This is followed finally by a quote from Ps. 12 For the eyes of the Lord are upon the righteous,
↩, See K. Schelkle, Die Petrusbriefe, 94, note 2, to bless "bedeutet…segnen, indem man Gottes Gnade auf jemand herabruft". 4:2–3). ↩, In agreement with C. K. Barrett, the Epistle to the Romans (New York: Harper, 1957), 241; P. Althaus, Der Brief an die Römer, N.T.D.
"18 On the contrary, the demonstration of hope in a new life style follows in 1:14–15 and results from the hope commanded in 1:13.19 Verse 13 is indeed a call to hope and to hope fully. Grant what thou commandest and command what thou wilt." But in view of my exegesis I think that in his reaction against a doctrine of supererogation (mentioned on p. 108), Van Unnik has minimized, if not denied, a crucial aspect of the motivation of Christian behaviour in 1 Peter, namely, the promise of resulting blessing or reward. So Christian Maurer in T. D.N. For the eyes of the Lord are upon the righteous, And his ears unto their supplication: But the face of the Lord is upon them that do evil. It is generally agreed that, "Im Brief sind Leben und gute Tage [1 Peter3:10] eschatologisch verstanden"59 in distinction from the primary original sense of earthly prosperity.
We will admit that not legalistic moral effort but a change of heart is demanded. ↩, "Further Verba", 225, cf. 14:10; 15:15; I QS 11:7. With regard to the first argument it may be said that there need be no parenthesis at all. But in the material gathered by Strack–Billerbeck, i, 370–2, I did not find any connection with Ps. "Diese ganz offensichtlich von Röm 13 inspirierte Deutung ist aber keineswegs überzeugend. Christ was predestined before the foundation of the world, was manifested in history (1:20), was rejected by men (2:4), suffered (1:11; 4:1, 12; 5:1), and died for the sake of his people (2:21, 24; 3:18; 1:18, 19). Secure in the grace of Christ from whom they will receive an imperishable crown of glory, and remembering that this is because of him who died for their sins, the righteous for the unrighteous, Christians are not inclined to seek honour for themselves but are disposed to honour all men (2:17).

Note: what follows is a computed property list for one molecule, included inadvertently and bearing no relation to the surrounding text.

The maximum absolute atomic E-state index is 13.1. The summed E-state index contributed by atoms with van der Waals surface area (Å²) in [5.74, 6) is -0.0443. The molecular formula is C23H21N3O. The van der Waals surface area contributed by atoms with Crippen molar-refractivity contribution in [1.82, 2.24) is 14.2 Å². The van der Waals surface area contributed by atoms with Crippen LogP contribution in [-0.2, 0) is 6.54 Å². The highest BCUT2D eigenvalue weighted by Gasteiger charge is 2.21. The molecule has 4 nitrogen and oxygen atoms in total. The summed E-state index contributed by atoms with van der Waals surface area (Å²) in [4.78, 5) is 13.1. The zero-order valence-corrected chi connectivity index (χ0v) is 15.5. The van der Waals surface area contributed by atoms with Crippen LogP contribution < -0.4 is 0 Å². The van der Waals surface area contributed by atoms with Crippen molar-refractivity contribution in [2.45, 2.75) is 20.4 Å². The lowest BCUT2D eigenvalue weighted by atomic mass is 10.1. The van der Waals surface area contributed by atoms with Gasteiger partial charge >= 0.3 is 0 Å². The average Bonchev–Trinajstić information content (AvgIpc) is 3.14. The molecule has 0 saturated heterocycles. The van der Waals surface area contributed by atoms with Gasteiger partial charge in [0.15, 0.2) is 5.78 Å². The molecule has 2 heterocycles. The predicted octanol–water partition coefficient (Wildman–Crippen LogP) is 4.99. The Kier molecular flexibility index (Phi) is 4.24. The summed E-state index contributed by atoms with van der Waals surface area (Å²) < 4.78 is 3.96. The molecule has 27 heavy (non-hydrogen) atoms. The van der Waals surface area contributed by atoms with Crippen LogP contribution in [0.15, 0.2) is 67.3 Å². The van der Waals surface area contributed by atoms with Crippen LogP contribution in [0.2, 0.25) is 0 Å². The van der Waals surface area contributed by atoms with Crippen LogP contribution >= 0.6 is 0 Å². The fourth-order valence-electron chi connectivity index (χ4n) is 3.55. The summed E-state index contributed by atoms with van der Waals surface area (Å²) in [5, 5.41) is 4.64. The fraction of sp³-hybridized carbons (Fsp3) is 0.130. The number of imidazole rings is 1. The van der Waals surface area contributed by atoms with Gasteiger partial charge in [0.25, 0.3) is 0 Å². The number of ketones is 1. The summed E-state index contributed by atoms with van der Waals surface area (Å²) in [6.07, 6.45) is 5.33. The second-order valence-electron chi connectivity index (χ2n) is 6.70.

↩, "Glaube ist Grund zumJubel insbesondere, weil er nach vorne gerichtet ist." 12 :17 ("Render to no one evil for evil") were originally closely connected in the paraenetic tradition which Paul used. It will become obvious, as the use of the Christian paraenesis has already suggested, that 1 Peter 3:9–12 is not so much exegesis of the Old Testament as it is an exposition of traditional Christian teaching with roots in the teachings of Jesus.47 What 1 Peter has made of this tradition will become clear in what follows. 8 and 9, but λοιδορίαν ἀvτί λοιδορίας in v. 9 clearly recalls Jesus' response to abuse in 2:23, ὃς λοιδούμενος οὐκ ἀντελοιδόρει, and therefore must surely refer to abuse coming from outside the circle of believers. ), as a relation of distribution (with the genitive case), i.e., over, upon, etc. ↩, "Darin begründet der Jubel der Christen auch in der Bedrängnis der Gegenwart (V. 1 Peter, N.C.B. ↩, W. C. Van Unnik's 1954 article, "The Teaching of Good Works in 1 Peter" (N.T.S .i) defends the thesis that "Peter uses the word ἀγαθοποιεῖν and its derivatives with the same range of meaning as was usual among the 'Greeks'…But the foundation is quite different from the Greek: God's calling and not human goodness; and its aim is different: not to earn glory for oneself but to make the way free for the Gospel towards the disobedient" (108). xvi (1970), 95–113. The reason affections can be commanded is not that they are in our ultimate control but because, given the nature of divine reality, some affections ought to exist toward God and man and some ought not. ↩, Selwyn (142) argues that due to the emphatic place of "father" in the sentence "the sense cannot be 'if the Father you invoke is the impartial Judge of every man's work' but conversely 'if you invoke the impartial Judge as Father'." Use this reference information to gain deeper insight into the Bible and enrich your understanding. Both the terminology and the logic of the verses are parallel.
See also Dunn, 221. 1 Peter Bible Study (Hope In Hard Times) 1 Peter 1:3-12, A Living Hope. Before you begin despising what others in the church prioritize, remember that God made the members of his body deliberately, gloriously different. But how then are we to understand those texts in 1 Peter which stress the believer's confident hope of salvation and which ground his new behaviour precisely in that hope (e.g. Use this table to get a word-for-word translation of the original Greek Scripture. That Jesus' conduct (Mark 14:6, 65; 15:29; Matt. He is encouraging his audience by explaining that through Christ's mercy and resurrection we are promised an imperishable inheritance of salvation and eternal life, which will be revealed at the end (1 Peter 1:3-5). Job 22:29; Matt. Delling, 97, points out the verbal and substantial parallels between Matt. ↩, The New Testament knows nothing of the philosophical difficulty that affections or desires cannot be commanded. And A.T. Robertson cites 1 Peter 3:9 along with Acts 9:21; Romans 14:9; 2 Cor. It is probably inappropriate to ask why, since the question assumes wrongly that one should or would make explicit the source of every allusion to Jesus' teachings. Thus Rudolf Knopf translates 3:9b as follows: "Denn dazu (nämlich um zu segnen) seid ihr berufen, damit auch ihr Segen empfangt.
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